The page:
IxD Through Mixology, Chapter 1 Education & Training

At the end of May I presented at MidwestUX in Columbus, Ohio on Interaction Design Through Mixology, and how our careers mirrors a hobby of mine. Over the next few weeks I will expand on my talk where I highlighted similarities between my hobby and my career. Today let’s discuss Education and Training.

In Mixology

When I started out in mixology, it was on a whim. I wanted to homebrew and wasn’t confident in making the financial plunge. I was concerned for the carpet in my apartment, and the fact that I had an electric range. (It is significantly easier to homebrew on gas than electric.)

I don’t remember the exact moment I decided to infuse but I remember thinking a cucumber gin and tonic and basil gin and tonic would be amazing. And that was all it took. I didn’t buy any books or fancy equipment, I didn’t even do much as far as initial research. I dove right in. It wasn’t until after I realized other people do this too and that there is A LOT to learn.

So I asked myself, where do I go to learn about mixing drinks? What are the best books to learn from? Do I need a certificate from a bartending class so people know I am not full of shit? What tools do I need in my home bar?

In Design

Design raises the same challenges. Where in mixology I come from a self taught path, I have a degree in design and human computer interaction. Following the IxDA message boards and the conversations at various conferences and on twitter, a common thread has arisen. Students and practitioners are debating:

What are the best books for design?

Do you need a degree in design?

What is the best degree or certificate program to learn design?

What are the best tools for wireframing, prototyping, and annotating design?

So What?

The questions I raised in mixology are the same raised across the design community. And the beauty of it is both have the same answer. It doesn’t matter. At the end of the day, it is not about who stamped your diploma and more about your drive, perseverance, and motivation. Motivation to be the best bartender, the best designer, the best anything. This is true of any profession, any hobby.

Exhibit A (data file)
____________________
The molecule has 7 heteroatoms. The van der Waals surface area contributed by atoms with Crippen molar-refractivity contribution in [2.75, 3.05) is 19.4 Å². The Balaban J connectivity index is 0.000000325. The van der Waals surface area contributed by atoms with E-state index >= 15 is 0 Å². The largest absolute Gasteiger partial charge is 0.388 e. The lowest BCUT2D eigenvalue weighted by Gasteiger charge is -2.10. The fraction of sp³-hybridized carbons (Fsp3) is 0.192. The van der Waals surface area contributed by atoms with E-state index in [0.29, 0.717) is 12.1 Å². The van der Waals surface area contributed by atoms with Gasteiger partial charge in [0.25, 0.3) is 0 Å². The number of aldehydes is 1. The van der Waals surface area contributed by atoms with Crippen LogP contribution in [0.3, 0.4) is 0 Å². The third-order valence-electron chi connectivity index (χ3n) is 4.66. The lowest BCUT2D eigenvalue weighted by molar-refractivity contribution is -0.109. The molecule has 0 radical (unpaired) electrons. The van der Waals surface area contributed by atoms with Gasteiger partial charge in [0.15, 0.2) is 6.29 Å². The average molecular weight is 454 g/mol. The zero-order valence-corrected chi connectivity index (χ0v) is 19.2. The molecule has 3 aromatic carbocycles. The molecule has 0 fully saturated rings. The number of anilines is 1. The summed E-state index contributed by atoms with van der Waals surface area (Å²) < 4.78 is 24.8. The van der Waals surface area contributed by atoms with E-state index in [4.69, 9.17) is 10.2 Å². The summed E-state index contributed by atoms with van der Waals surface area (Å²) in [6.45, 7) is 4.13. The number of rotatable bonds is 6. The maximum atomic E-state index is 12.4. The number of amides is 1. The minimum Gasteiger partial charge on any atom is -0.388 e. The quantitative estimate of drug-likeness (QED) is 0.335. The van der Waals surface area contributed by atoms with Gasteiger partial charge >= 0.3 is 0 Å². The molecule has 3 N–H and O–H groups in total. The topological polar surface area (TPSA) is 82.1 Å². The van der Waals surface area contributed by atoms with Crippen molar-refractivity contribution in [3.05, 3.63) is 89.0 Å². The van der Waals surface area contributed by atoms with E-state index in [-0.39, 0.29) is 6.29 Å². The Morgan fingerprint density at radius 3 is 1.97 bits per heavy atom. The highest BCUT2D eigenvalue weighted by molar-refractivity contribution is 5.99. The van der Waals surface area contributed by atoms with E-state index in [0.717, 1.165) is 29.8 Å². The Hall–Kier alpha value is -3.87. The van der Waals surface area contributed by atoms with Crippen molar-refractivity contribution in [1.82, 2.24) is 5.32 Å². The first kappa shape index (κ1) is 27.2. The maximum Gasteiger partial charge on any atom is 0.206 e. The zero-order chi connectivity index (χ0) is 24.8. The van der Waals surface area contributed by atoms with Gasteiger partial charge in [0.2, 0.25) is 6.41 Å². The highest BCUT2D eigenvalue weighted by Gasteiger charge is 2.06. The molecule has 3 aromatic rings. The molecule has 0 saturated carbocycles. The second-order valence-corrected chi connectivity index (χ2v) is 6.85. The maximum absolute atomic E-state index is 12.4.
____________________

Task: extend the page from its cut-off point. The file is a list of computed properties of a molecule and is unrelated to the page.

While education is important in teaching the fundamentals, education does not teach people how to persevere. It does not teach how to push yourself. That is an innate ability – something found only when someone is passionate about their work. Blind trial and error without training won’t lead to mastery. It is important to learn from the mistakes of others. It is important to seek out past examples and experiences and to learn from them. While a foundation may be helpful, it does not replace passion and outside perspectives. There is also a lot of skills not taught in foundation programs. While a student might learn process and methods, they cannot learn to empathise, to read people and to have a more human nack at something. That comes from life experiences and the best way to get those is to live and perform in areas outside your comfort zone.

It is also important to note that requiring a degree defines the IxD community as a set of hypocrites. Interaction design founders consist of psychologist, engineers, anthropologist and designers from fields not based around technology. That breadth of knowledge and experience allows designs to be rich and innovative. Forcing a degree program and a specific course limits the experiences practitioners can bring to the field, their work, and the evolution of design as a whole.

Education and training is a big point of contention in the design community. It has led to the tongue in cheek hashtag for this series of posts, #DTDD (define the damn drink) where the design community discusses what the field is and how to be a designer at nauseum (DTDT, define the damn thing). Ultimately we need to realize that we all come from different backgrounds and we bring unique perspectives to design. We cannot continue the infighting and debates, we need to get behind a solid front to promote design and not our subjective preference on the best definition of it.

What are your thoughts on the topic? Please share below or reach out to me on twitter @dafark8. My next entry in the series will be on Process and Tools.

1 Response to “IxD Through Mixology, Chapter 1 Education & Training”

  1. 1 Adiphene April 9, 2013 at 4:57 am

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